Environmental Causes of Cancer
Survey Form


Research Projected being conducted by Chem-Tox
Richard Pressinger (M.Ed)
Wayne Sinclair (M.D.)

Thank you for taking the time to complete this important SURVEY regarding environmental factors which show evidence of  increasing child cancers in the U.S. and abroad.  As stated in the previously listed New York Times article, child cancer now  affects one in every 600 children and continues to grow approximately 1% per  year.  This steady yearly increase provides strong evidence for environmental/chemical factors that can increase attrition to the parent or child's genetic structure.    These chemical exposures can occur in the home, school, job, as well as from food sources and use of common home products.  Chemical exposures can also weaken or damage the genetic material to the father (or mother) from job occupation chemical exposures. 

Unfortunately, because of the large number of chemical exposure sources in today's society, defining the significance of any one chemical is often difficult.  Therefore, we have designed the following SURVEY to help identify which chemicals may be a higher risk for contributing to cancer as well as looking for increased risks occurring from interactions between chemicals that would otherwise be overlooked.


After viewing over 300 surveys, the information suggests an increased risk for a child developing cancer when exposed to several (even moderate) chemical exposures simultaneously or in a close time period.  In other words, if the child is exposed to just one environmental factor, his/her genetic structure and natural defenses (i.e. liver detoxification and brain defenses), may be able to tolerate the insult, however, if exposure to several chemical factors occur either simultaneously or in a relatively close time period - the body's defenses and genes involved in cancer growth can be overwhelmed, especially in a young child whose defenses and genetics are far more susceptible to harm than an adults.  This would explain why a child exposed for even a one year period to a combination of lawn or home pesticides, home remodeling chemicals, petroleum based fragrances, cosmetics, room painting etc. would be at a higher risk for developing cancer.  We are also observing what appears to be a higher risk for people living in homes built prior to 1980.  Homes built before 1980 were often routinely sprayed with the highly toxic indoor pesticide chlordane.  This chemical was taken off the market by 1980 because it was found to contaminate the indoor air of occupants for many - many decades after application and is still found in the indoor air of older homes today.  Because of the seriousness of the chlordane problem we recommend that anyone with a family member with cancer find a home built after 1990 but at least several years old to avoid exposure to new building materials.  When answering questions about job occupations, please be as detailed as possible as survey results appear to also suggest the potential of higher risk for parents working in jobs with high petroleum exposure (i.e. mechanics - pesticides - painting - cosmetology, etc.).  Male job exposures are highly suspect as a factor in weakening the 65+ day male sperm development process, thereby increasing susceptibility to the offspring.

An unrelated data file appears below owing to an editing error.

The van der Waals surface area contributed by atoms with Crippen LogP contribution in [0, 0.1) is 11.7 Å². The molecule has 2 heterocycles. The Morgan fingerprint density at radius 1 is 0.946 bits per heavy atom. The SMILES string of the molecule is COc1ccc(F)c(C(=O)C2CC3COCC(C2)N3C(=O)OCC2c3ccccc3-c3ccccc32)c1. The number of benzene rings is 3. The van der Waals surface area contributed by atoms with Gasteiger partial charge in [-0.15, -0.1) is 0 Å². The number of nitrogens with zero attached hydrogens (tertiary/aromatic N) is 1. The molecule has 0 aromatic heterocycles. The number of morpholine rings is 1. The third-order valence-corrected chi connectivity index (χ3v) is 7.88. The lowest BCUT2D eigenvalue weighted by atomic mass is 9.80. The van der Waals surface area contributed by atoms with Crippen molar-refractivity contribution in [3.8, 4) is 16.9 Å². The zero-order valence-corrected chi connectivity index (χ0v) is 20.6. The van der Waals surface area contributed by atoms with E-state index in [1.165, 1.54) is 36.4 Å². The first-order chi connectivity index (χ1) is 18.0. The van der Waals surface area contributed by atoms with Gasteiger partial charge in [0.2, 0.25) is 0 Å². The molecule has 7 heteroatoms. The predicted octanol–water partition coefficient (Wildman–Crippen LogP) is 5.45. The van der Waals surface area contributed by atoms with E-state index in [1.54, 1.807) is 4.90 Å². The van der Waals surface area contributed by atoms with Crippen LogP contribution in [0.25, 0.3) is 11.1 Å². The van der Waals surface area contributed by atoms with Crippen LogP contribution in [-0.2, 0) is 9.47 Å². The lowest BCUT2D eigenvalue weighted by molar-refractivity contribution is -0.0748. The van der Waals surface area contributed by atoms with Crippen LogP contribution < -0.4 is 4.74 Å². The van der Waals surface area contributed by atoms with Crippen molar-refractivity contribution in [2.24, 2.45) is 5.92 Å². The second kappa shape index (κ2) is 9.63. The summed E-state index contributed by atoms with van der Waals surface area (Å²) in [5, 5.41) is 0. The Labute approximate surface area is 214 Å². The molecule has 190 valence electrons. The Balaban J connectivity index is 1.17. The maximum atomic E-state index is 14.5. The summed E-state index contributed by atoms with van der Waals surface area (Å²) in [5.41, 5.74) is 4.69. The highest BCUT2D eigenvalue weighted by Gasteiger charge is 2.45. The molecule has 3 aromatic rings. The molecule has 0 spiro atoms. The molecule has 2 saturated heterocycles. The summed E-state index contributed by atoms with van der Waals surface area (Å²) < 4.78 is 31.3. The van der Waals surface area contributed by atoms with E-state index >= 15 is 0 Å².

If you have come to this web site directly, you may wish to also see our web site which has summarized what is already known regarding child cancer and environmental causes.   Our new cancer survey form below goes into further detail taking into account information learned from our original cancer survey. 

We understand that completing this survey can be emotionally difficult for family members and want to express our sincere gratitude for your help in answering these critically important questions. 

Thank you - Wayne Sinclair, M.D.,
Richard Pressinger (M.Ed.) - CHEM-TOX.COM

Thank you,
Dr. Wayne Sinclair, M.D.
Richard W. Pressinger, M.Ed.
Allergy, Asthma, Immunology
Cancer Research Project
Durham, North Carolina

More information on environmental causes of child cancer can be seen at -